Blue Flower

FCE Listening Test 5 Part 4

Part 4

 You will hear an interview with a man called David Shaw, who is a professional ceramicist, making pottery objects out of clay. For questions 24-30, choose the best answer (A, B or C).

24  What does David say is an absolute requirement for people considering a career in ceramics?

A They must feel a passion for it.

B They must be physically very fit.

C They must have enough patience.


25 David says it took him a long time to

A develop his own style.

B make his business profitable.

C decide to work at ceramics full-time.


26 What does David find most enjoyable about his job?

A the fact that the results are unpredictable

B the feedback he gets from his customers

C the knowledge that he creates useful pieces


27 What does David say he finds particularly difficult?

A doing administrative tasks

B finding time to research new ideas

C finishing new commissions on time


28 What reason does David give for his recent success as a ceramicist?

A He's been luckier than other ceramicists.

B He's put in more effort than in the past.

C He's started to follow certain fashions.


29 How does David feel about the possibility of teaching ceramics?

A He feels unprepared for it.

B He fears it might distract him.

C He's unsure about finding time.


30 David advises people who want a career in ceramics to

A talk to established ceramicists.

B go to ceramics exhibitions.

C attend a ceramics course.



Test 5 Part 4

24. 25. 26. A  27. 28. A  29. A  30. C

You will hear an interview with a man called David Shaw, who is a professional ceramicist, making pottery objects out of clay. For questions 24-30, choose the best answer (A, B or C).

Interviewer: David, a career in ceramics seems so attractive. Is that a realistic picture?

David Shaw: Well, for some it's just a job, for others it's a love affair. But in all cases it's crucial you do things at the right stage, nothing can be rushed, if you're the sort of person who can't wait, then this isn't for you! I start by getting all the air bubbles out of the clay. Next, I 'throw' the clay - that's the word we use - I shape it on a wheel, before leaving it to harden. When it's fully dry, I fire it in a kiln at a high temperature, then glaze it, before firing it again. It's physical work - there's lots of slapping the clay and putting pressure on it. You feel tired by the end of the day, but you shouldn't let that put you off.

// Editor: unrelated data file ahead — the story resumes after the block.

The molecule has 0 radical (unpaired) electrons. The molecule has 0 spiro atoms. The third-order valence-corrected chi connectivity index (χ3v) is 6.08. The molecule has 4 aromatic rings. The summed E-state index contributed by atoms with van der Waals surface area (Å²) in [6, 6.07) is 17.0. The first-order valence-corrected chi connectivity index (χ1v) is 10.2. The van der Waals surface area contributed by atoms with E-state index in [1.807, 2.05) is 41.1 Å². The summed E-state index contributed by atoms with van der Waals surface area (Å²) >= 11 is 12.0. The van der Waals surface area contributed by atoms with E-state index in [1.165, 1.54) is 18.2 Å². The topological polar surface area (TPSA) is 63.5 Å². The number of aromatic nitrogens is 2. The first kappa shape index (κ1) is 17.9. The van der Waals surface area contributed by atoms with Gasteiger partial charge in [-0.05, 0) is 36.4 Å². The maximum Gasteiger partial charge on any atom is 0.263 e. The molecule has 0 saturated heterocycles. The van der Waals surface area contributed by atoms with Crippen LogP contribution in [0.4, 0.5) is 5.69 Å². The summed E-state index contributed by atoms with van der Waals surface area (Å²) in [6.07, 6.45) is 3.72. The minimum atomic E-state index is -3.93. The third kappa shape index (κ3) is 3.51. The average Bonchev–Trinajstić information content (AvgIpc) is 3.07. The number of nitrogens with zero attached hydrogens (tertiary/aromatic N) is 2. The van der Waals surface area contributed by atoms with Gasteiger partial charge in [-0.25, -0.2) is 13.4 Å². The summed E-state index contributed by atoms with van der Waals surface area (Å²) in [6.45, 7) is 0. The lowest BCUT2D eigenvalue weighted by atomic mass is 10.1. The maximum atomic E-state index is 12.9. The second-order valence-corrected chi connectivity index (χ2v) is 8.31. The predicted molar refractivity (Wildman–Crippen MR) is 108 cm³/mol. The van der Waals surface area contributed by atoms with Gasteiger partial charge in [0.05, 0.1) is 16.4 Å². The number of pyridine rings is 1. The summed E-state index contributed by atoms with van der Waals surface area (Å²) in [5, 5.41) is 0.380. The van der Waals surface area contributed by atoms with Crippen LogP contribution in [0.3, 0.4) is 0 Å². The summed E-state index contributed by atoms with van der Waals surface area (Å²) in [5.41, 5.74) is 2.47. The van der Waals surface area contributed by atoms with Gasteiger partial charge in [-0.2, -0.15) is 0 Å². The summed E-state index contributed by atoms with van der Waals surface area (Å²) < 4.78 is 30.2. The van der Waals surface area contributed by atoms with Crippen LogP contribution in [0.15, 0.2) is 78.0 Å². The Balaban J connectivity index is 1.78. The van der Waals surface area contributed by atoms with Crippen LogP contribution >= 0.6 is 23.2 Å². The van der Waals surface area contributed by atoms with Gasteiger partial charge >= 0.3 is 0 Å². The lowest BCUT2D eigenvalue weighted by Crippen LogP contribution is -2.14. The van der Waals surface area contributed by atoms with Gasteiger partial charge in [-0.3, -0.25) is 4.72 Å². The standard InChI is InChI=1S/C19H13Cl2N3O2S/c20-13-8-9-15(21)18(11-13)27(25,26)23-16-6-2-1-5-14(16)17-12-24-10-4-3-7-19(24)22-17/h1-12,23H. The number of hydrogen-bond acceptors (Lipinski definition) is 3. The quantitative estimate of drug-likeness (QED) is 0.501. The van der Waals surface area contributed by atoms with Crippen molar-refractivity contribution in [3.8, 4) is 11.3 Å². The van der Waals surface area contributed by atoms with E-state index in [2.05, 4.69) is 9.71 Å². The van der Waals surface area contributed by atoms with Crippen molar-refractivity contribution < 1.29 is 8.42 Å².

Interviewer: And it takes time to become a really good artist.

David Shaw: You've got to be determined. I was apprenticed for over two years to another potter, and very soon I was making the sort of shapes that have become a distinctive feature of my pieces. It was relatively easy for me to find my own voice. Not so with the financial side of it, though. That was a steep learning curve and for years I was barely making enough to survive, even though was putting in long days.

Interviewer: So what's the best part of your job?

David Shaw: I like the way that you don't know exactly what's going to come out of the kiln, because the firing process affects each piece differently. There are other pleasures, but nothing equals that feeling. I still love seeing the finished pots; that I've achieved something tangible. It's also nice to hear people's positive responses. People tell me that they use my cups and dishes every day.

Interviewer: And the most difficult?

David Shaw: Well, I have to do everything - all the paperwork for example. It's not hard work in itself, don't get me wrong, in fact, at times it provides a welcome break from making pots, but it eats up valuable time. If I don't plan my days very carefully, things don't get done because I also need to look at new projects, come up with fresh initiatives, and that's the toughest part of the job. But I'm always keen to fulfil whatever I promise a client - I hate to keep people waiting.

Interviewer: Recently you've been very successful. Why do you think that is?

David Shaw: Yes, I've just designed a dinner service for a famous shop, and I must say it's rare for a potter to do that. It so happened that they were looking for a dinner service in the classical style I do, and I think I was in the right place at the right time. Most potters work on their own, and their money comes from exhibitions. They mostly work extremely hard. Some also teach.

Interviewer: Have you ever considered teaching?

David Shaw: Mmmm ... I have, and recently I had a very tempting offer, from one of the best art colleges in this area. They wanted me to teach one morning a week, a special ceramics workshop. It was just a few hours, and it would have given me a different experience. I declined the offer because, yes, I have the knowledge and experience, but I have no teaching qualification. The college principal said I'd pick it up easily enough, but I wasn't convinced.

Interviewer: So, finally, what would you say to a young person who wants a career in ceramics?

David Shaw: Don't believe people who tell you you can do it all yourself. You could go to art school and do a degree in ceramics, but there are also night classes and adult education courses. If you decide you want to do it, focus on it and don't let yourself lose direction. The physical skills develop through practice - you've got to stick with it. You learn to attune your visual sense so you can look at the curves of an object and see what looks good and what doesn't, until you can develop your own style. Have self-belief and be proud of your work.

Interviewer: David, many thanks.